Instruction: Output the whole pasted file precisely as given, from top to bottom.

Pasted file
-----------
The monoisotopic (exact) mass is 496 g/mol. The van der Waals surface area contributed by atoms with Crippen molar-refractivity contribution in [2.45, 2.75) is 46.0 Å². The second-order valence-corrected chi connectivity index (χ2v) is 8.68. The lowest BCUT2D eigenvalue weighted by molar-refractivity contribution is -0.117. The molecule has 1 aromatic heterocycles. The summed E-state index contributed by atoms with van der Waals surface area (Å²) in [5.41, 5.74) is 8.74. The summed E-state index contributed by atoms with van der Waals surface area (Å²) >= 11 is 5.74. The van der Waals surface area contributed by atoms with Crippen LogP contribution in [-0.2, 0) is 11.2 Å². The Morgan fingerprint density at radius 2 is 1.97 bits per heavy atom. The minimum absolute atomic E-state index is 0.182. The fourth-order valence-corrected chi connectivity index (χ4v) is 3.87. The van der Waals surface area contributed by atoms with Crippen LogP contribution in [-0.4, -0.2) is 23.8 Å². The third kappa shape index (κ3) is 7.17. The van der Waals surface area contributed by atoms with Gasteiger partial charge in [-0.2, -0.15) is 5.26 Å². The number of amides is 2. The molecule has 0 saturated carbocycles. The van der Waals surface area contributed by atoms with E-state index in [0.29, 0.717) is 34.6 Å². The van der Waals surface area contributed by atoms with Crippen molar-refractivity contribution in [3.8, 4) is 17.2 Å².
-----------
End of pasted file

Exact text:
The monoisotopic (exact) mass is 496 g/mol. The van der Waals surface area contributed by atoms with Crippen molar-refractivity contribution in [2.45, 2.75) is 46.0 Å². The second-order valence-corrected chi connectivity index (χ2v) is 8.68. The lowest BCUT2D eigenvalue weighted by molar-refractivity contribution is -0.117. The molecule has 1 aromatic heterocycles. The summed E-state index contributed by atoms with van der Waals surface area (Å²) in [5.41, 5.74) is 8.74. The summed E-state index contributed by atoms with van der Waals surface area (Å²) >= 11 is 5.74. The van der Waals surface area contributed by atoms with Crippen LogP contribution in [-0.2, 0) is 11.2 Å². The Morgan fingerprint density at radius 2 is 1.97 bits per heavy atom. The minimum absolute atomic E-state index is 0.182. The fourth-order valence-corrected chi connectivity index (χ4v) is 3.87. The van der Waals surface area contributed by atoms with Crippen LogP contribution in [-0.4, -0.2) is 23.8 Å². The third kappa shape index (κ3) is 7.17. The van der Waals surface area contributed by atoms with Gasteiger partial charge in [-0.2, -0.15) is 5.26 Å². The number of amides is 2. The molecule has 0 saturated carbocycles. The van der Waals surface area contributed by atoms with E-state index in [0.29, 0.717) is 34.6 Å². The van der Waals surface area contributed by atoms with Crippen molar-refractivity contribution in [3.8, 4) is 17.2 Å².